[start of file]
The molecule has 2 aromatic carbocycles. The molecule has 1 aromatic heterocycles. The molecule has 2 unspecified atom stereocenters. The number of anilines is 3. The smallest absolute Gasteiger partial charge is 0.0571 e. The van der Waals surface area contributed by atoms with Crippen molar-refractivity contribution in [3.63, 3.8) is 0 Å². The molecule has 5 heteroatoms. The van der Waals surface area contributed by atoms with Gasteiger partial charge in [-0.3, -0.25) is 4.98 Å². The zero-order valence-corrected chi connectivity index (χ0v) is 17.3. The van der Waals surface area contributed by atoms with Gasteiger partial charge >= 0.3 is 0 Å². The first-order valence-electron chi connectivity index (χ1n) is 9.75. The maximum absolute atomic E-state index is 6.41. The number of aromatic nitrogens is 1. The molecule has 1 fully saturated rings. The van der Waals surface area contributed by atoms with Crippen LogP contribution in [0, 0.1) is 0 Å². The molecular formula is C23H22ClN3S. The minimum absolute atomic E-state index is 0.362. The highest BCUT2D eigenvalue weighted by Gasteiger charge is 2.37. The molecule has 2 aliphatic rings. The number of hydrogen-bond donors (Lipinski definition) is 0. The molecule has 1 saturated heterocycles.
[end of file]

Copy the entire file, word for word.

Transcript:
The molecule has 2 aromatic carbocycles. The molecule has 1 aromatic heterocycles. The molecule has 2 unspecified atom stereocenters. The number of anilines is 3. The smallest absolute Gasteiger partial charge is 0.0571 e. The van der Waals surface area contributed by atoms with Crippen molar-refractivity contribution in [3.63, 3.8) is 0 Å². The molecule has 5 heteroatoms. The van der Waals surface area contributed by atoms with Gasteiger partial charge in [-0.3, -0.25) is 4.98 Å². The zero-order valence-corrected chi connectivity index (χ0v) is 17.3. The van der Waals surface area contributed by atoms with Gasteiger partial charge >= 0.3 is 0 Å². The first-order valence-electron chi connectivity index (χ1n) is 9.75. The maximum absolute atomic E-state index is 6.41. The number of aromatic nitrogens is 1. The molecule has 1 fully saturated rings. The van der Waals surface area contributed by atoms with Crippen LogP contribution in [0, 0.1) is 0 Å². The molecular formula is C23H22ClN3S. The minimum absolute atomic E-state index is 0.362. The highest BCUT2D eigenvalue weighted by Gasteiger charge is 2.37. The molecule has 2 aliphatic rings. The number of hydrogen-bond donors (Lipinski definition) is 0. The molecule has 1 saturated heterocycles.